That said, I actually don't own many books anymore, less than 2 dozen on my shelf. I moved so much I got tired of packing and unpacking boxes of books that I knew I probably wasn't going to read again. Sometimes I regret the purge... I'd have had a very impressive collection of literature (university studies), hard-boiled noir/mystery (law school) and SFF (the rest of my life). Now I just have a small selection of personal favorites or books that had a significant impact on me.

I'm definitely addicted in the classical sense though... as in I've blown off work and life responsibilities to read on more than one occasion and barely passed the bar exam because I was busy with the LOTR.
 

Happy Joe

Apprentice Geezer
Joined
Feb 9, 2007
Messages
570
Location
Colorado, U.S.A.
When I need to convert e-books I typically use calibre;
calibre - E-book management
'though its usually not necessary since this e-reader can handle most formats including EPUB and PDF....
When I need to edit EPUB files; to correct OCR and other errors, add in missing sentences etc., I typically use Sigil;
Sigil Ebook
I used to really like LIT files but since Microsoft decided to discontinue support they have mostly died off...

Enjoy!
 
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Joined
Jan 28, 2019
Messages
64
Location
Standish, Michigan
Well, the 950 ebook files on my laptop e-reader would seem to imply that yes, I am quite addicted. Actually, that ebook count is really over 1,000 as several were 'bundles.' Then there's the ever growing collection of paperbacks/hardcovers that I really don't have any more room for. My brother, however, has it worse than I do! He estimates he has close to 5,000.
 

Teresa Edgerton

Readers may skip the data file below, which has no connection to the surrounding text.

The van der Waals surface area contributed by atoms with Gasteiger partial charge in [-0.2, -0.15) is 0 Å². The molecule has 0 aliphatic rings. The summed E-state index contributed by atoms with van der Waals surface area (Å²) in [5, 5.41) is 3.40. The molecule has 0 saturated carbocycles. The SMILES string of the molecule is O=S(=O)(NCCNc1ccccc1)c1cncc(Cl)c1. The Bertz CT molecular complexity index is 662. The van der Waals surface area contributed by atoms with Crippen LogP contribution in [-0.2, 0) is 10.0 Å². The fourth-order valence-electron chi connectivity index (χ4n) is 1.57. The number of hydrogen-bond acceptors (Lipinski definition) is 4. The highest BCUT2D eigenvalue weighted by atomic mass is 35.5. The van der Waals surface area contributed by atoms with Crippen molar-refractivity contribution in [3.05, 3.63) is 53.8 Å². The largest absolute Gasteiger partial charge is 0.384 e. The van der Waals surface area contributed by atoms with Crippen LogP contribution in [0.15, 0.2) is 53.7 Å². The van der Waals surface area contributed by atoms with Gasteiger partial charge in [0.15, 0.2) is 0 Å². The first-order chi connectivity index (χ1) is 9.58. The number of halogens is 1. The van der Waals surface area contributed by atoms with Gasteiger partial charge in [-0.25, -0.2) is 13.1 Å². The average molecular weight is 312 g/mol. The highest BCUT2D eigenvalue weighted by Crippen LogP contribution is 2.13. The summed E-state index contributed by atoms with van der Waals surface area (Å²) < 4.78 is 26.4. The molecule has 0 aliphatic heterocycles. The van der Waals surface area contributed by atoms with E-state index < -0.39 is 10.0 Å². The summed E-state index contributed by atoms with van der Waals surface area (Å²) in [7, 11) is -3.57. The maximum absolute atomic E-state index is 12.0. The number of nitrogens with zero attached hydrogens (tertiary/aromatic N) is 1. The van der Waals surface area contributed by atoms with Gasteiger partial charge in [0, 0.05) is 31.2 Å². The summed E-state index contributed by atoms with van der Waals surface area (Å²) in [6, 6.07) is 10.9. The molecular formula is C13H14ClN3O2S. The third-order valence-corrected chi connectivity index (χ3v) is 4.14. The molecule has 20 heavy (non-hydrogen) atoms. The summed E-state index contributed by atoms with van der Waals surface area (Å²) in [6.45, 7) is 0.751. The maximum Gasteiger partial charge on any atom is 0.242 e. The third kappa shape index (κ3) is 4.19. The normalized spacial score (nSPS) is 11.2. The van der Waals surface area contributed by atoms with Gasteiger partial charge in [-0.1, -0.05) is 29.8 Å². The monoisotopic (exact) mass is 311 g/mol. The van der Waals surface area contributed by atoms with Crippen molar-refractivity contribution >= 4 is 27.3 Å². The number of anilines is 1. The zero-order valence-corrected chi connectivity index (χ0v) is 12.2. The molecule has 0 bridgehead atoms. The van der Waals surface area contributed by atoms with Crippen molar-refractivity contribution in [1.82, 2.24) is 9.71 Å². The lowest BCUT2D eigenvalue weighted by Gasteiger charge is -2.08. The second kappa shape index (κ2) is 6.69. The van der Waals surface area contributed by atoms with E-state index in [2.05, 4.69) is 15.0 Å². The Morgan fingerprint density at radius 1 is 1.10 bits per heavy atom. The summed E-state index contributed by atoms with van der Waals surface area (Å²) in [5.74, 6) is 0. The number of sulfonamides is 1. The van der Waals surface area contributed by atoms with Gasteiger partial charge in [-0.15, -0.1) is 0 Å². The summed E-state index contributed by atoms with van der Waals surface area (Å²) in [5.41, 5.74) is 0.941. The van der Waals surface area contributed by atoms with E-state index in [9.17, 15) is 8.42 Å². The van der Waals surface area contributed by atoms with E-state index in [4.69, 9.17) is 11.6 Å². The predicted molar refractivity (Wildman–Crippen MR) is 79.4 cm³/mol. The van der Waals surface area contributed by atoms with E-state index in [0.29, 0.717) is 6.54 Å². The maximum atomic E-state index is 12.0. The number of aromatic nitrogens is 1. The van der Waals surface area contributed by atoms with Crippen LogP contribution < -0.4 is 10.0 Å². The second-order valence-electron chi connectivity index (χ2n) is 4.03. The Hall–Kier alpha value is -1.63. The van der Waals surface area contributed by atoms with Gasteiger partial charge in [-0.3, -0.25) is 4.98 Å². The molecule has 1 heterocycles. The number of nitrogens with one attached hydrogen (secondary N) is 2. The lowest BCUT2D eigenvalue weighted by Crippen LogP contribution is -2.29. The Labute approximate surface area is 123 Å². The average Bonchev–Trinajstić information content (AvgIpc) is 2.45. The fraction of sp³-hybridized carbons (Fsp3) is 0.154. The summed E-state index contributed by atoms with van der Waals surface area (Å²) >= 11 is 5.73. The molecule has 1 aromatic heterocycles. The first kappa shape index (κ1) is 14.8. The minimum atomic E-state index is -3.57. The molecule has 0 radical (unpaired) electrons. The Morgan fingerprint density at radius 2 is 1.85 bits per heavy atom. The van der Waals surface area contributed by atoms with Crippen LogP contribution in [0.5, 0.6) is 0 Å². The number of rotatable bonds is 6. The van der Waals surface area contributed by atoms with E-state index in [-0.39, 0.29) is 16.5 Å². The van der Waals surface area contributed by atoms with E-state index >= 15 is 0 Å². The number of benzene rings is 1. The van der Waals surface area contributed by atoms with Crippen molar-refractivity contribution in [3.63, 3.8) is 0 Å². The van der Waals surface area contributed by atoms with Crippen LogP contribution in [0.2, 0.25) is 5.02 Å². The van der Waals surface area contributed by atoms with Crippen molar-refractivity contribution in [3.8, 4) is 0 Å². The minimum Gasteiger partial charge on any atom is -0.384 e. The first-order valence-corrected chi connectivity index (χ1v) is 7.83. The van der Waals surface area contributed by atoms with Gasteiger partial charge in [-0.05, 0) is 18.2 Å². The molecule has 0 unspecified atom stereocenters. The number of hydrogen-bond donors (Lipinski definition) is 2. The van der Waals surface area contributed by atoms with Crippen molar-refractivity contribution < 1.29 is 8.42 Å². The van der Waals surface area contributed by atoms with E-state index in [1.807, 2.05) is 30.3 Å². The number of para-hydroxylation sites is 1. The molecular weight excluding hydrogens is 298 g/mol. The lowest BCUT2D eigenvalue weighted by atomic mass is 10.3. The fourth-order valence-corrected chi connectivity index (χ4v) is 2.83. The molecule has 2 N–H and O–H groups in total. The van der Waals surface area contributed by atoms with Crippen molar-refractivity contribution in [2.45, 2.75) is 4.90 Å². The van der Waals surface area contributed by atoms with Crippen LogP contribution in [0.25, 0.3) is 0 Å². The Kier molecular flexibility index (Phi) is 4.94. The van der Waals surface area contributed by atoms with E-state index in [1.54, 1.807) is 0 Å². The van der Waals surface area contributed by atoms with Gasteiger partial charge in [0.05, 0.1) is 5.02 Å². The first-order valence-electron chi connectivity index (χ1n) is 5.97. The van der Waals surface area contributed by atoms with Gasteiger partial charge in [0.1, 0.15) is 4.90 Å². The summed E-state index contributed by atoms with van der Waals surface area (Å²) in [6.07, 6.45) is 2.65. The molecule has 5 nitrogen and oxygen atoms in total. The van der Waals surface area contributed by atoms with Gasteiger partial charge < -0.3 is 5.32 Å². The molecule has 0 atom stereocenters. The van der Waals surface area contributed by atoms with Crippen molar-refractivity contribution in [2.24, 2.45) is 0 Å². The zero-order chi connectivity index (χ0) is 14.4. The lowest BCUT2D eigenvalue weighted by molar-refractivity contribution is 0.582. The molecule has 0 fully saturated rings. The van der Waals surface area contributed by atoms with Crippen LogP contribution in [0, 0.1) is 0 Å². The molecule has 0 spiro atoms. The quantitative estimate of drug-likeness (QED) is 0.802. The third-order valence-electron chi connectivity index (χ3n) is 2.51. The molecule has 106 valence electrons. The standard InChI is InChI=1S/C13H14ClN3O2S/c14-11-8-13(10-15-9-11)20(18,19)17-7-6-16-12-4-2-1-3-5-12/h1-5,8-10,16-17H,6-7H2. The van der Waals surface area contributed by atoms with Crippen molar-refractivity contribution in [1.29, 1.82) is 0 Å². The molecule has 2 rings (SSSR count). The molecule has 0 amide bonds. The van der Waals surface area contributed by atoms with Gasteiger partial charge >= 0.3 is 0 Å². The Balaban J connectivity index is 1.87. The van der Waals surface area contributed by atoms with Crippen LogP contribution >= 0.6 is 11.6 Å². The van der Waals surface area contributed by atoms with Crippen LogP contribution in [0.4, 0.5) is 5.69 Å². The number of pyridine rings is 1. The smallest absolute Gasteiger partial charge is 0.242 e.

Goblin Princess
Staff member
Supporter
Joined
Nov 1, 2004
Messages
13,700
Location
California
I am definitely addicted to reading. Currently, most of the books I read are ebooks, because I find that the ability to choose a larger font is easier on my old eyes. (I can read the smaller print in printed books just fine, but the number of hours I usually spend reading per day leads to eyestrain much quicker with the smaller fonts). So that makes the question of where to put them all a bit easier. Still, there are thousands of books in this house that were bought before I started reading on my Kindle. Fortunately, my husband is good at carpentry and as a result we have many, many bookcases to house those books, and I do think we have a bit of room left for new shelves when the need arises. In fact, I am sure if we get creative we can find room for lots more shelves. Who needs to look at a blank wall anyway?

But what I don't have is a TBR file containing more than two or three books at a time, unless I've just come home from the library (less common since I started doing most of my reading on my Kindle), because when I buy books it is with the intention of reading them almost immediately, which I usually do. Occasionally, I will read a few chapters and then abandon the book, because I realize that it was a mistake to pick it up in the first place. This is less common now with ebooks because I can download a fairly generous sample, which gives me a better idea if I am really going to want the book than standing in a bookstore and reading the first few pages.

Every so often, my husband and I will go through the paperbacks and decide which ones we never expect to read again (or finish reading the first time in my case) and sell them to a used bookstore or donate them to a charity shop. This does not, alas, result in culling many books, because while our tastes do overlap quite a bit, they are a long way from identical, and books I would gladly get rid of he often wants to keep, and vice versa. But I think they are worth the space they occupy if someone is going to reread them at some point, maybe not just once but several times.

Also, when I am low on disposable income, I do borrow a lot of books from Kindle Unlimited. So addicted to reading beyond a doubt, but though I prefer to own a book that I like, I don't have to have it, if it is available at the library or through KU.